December 26, 2017 | Written by: IBM Research Editorial Staff
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Every nine minutes, someone in the US dies from blood cancer which accounts for about 10 percent of all cancer deaths. And, every three minutes, one person in the US is diagnosed with a blood cancer — about 170,000 people annually. In 2017, 62,130 people were expected to be diagnosed with leukemia.  These numbers are staggering, and scientists do not fully understand the causes of the disease.
The genomic revolution stands poised to provide a peek at the human genome, the basic biological building blocks of, not just one, but an unprecedented number of individuals. But first we need to understand how large the genome of a single individual is. If you assume that the current state-of-the-art gene panel is the length of New York city marathon, then an individual’s genome is the length of the diameter of the sun. It is therefore easy to grasp that, for the first time in the course of history, our prowess to measure and gather biological data has outpaced our ability to understand it.
To help unlock some of the secrets hidden in the human genome, IBM and the Munich Leukemia Laboratory (MLL) announced earlier this year that we are currently working together on a project that intends to analyze genomic data that will include whole genome sequencing (WGS) and transcriptome sequencing (RNASeq) in at least 5,000 cases of patients with leukemia.
Blood disorders are one area of research in which genomics holds considerable promise. Every year, clinicians, pathologist, researchers of hematology from around the world descend at the meeting of the American Society of Hematology (ASH) . ASH is the largest and most prestigious conference where the world’s newest results and trends in hematology are unveiled. This year, 26,000 participants congregated in Atlanta, braving the bizarre snowstorm that paralyzed the city for days. MLL and IBM presented at the conference, proposing the melding of AI with subject matter expertise in genomics and bioinformatics to accelerate precision medicine in hematologic malignancies. The promising outcomes suggest that forging AI with genomics will not just propel precision medicine forward, but also lead to new insights and discoveries.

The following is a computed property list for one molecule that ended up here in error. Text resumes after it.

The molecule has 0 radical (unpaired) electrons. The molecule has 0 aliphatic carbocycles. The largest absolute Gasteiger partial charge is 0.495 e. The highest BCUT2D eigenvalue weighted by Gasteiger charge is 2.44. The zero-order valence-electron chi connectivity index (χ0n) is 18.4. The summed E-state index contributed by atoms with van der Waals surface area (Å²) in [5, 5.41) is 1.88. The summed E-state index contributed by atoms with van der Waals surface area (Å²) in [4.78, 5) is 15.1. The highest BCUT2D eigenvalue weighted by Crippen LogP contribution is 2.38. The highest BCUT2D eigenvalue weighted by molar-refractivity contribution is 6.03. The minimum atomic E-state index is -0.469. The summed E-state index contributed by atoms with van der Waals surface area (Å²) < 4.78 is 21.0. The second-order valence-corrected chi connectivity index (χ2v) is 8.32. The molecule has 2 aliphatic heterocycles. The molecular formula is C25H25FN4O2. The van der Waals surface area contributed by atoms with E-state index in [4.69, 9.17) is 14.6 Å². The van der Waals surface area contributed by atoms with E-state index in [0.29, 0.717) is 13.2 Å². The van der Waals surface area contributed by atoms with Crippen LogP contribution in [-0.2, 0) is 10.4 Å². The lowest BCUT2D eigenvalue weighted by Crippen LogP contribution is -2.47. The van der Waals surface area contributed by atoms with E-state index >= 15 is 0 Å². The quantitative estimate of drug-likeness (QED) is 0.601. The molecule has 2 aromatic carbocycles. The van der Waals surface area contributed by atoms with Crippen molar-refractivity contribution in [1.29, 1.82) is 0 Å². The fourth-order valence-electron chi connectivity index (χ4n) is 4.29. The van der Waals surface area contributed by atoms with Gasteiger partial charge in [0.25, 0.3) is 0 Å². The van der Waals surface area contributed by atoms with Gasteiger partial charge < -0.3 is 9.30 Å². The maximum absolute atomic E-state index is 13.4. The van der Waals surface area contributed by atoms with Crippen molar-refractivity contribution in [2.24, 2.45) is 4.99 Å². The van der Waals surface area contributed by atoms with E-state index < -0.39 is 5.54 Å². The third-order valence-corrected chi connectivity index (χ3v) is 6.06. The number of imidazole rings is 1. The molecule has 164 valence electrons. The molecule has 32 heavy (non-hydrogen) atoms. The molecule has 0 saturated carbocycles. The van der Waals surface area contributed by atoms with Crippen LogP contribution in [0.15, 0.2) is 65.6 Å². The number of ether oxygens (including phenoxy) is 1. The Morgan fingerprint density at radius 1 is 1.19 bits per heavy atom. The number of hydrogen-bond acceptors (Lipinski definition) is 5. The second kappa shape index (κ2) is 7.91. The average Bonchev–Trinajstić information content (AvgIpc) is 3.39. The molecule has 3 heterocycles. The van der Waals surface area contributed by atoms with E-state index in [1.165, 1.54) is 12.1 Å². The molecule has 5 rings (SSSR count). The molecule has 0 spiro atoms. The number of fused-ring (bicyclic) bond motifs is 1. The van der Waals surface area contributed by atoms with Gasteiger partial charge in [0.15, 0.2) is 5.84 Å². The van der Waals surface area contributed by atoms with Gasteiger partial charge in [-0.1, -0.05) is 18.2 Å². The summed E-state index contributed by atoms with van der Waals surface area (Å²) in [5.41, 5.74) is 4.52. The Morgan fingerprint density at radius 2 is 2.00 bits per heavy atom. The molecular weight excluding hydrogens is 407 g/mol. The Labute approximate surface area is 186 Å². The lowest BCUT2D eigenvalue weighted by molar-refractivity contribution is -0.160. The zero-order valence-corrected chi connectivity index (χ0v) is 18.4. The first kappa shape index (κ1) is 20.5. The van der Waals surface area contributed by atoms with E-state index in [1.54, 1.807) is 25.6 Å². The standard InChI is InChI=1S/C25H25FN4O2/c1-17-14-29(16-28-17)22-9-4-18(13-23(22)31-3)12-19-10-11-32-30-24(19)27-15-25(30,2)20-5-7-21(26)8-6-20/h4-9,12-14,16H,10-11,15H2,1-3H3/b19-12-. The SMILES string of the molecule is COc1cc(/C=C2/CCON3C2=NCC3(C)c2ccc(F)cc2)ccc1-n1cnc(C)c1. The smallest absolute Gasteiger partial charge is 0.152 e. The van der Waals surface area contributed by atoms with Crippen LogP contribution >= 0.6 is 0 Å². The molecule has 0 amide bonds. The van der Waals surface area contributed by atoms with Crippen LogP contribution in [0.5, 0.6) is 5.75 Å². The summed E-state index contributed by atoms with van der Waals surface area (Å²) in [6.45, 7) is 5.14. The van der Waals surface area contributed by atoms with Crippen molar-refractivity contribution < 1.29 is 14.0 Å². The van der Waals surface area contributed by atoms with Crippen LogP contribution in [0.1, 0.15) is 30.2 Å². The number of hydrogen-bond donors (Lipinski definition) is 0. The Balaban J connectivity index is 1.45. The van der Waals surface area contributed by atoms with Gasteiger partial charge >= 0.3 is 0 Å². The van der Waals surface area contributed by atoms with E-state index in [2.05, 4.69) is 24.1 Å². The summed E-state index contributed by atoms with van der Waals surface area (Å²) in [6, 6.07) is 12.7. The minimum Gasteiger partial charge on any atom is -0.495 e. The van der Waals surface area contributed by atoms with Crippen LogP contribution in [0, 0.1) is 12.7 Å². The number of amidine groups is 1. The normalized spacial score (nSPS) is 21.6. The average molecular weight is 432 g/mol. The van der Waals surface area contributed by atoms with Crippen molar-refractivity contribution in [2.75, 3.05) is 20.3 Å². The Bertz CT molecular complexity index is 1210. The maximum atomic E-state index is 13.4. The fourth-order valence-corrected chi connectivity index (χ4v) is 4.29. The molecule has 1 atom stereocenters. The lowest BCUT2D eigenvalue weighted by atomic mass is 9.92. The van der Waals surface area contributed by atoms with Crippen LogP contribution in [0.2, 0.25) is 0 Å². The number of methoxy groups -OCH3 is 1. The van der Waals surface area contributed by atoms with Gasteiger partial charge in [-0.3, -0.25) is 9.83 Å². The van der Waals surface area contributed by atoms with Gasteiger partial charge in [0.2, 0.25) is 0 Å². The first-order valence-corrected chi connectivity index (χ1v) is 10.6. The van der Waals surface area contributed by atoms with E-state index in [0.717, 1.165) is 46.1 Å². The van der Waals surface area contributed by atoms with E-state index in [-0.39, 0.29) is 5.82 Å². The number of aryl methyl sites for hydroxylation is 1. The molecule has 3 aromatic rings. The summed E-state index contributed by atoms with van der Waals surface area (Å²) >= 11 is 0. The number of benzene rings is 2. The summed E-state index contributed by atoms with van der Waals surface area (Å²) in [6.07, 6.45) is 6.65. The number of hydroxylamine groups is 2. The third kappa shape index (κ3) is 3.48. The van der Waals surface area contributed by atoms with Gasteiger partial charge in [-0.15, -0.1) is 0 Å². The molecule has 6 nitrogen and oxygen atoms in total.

AI has penetrated our lives through smartphones, IoTs and driverless cars, so it is only natural to invite AI into the labs of ASH participants. Our initial research has been to demonstrate that agnostic genomic AI approaches can be validated, meaning we can prove these systems work by testing it against things we already know. As a first step, we’ve been able to prove that these AI approaches can identify genes already known to be implicated in certain sub-types of blood cancer (such as gene JAK2 in ET and PMF subtypes, ASXL1 in aCML and CMML, KIT in SM-AHN and SM subtypes of blood cancer).
Figure 1: (IBM) Blood cancer subtypes in the hubs and the different genes that are implicated for that disease.
Moving beyond validating AI approaches, we are identifying indicators of disease subtypes from non-gene parts of the genome.
As we continue our partnership and research, the promise of AI — combined with genomic and bioinformatics — could offer clinicians new insights and understanding into devastating diseases like leukemia.
Read more about the research the IBM Healthcare & Life Sciences team is publishing by visiting our website.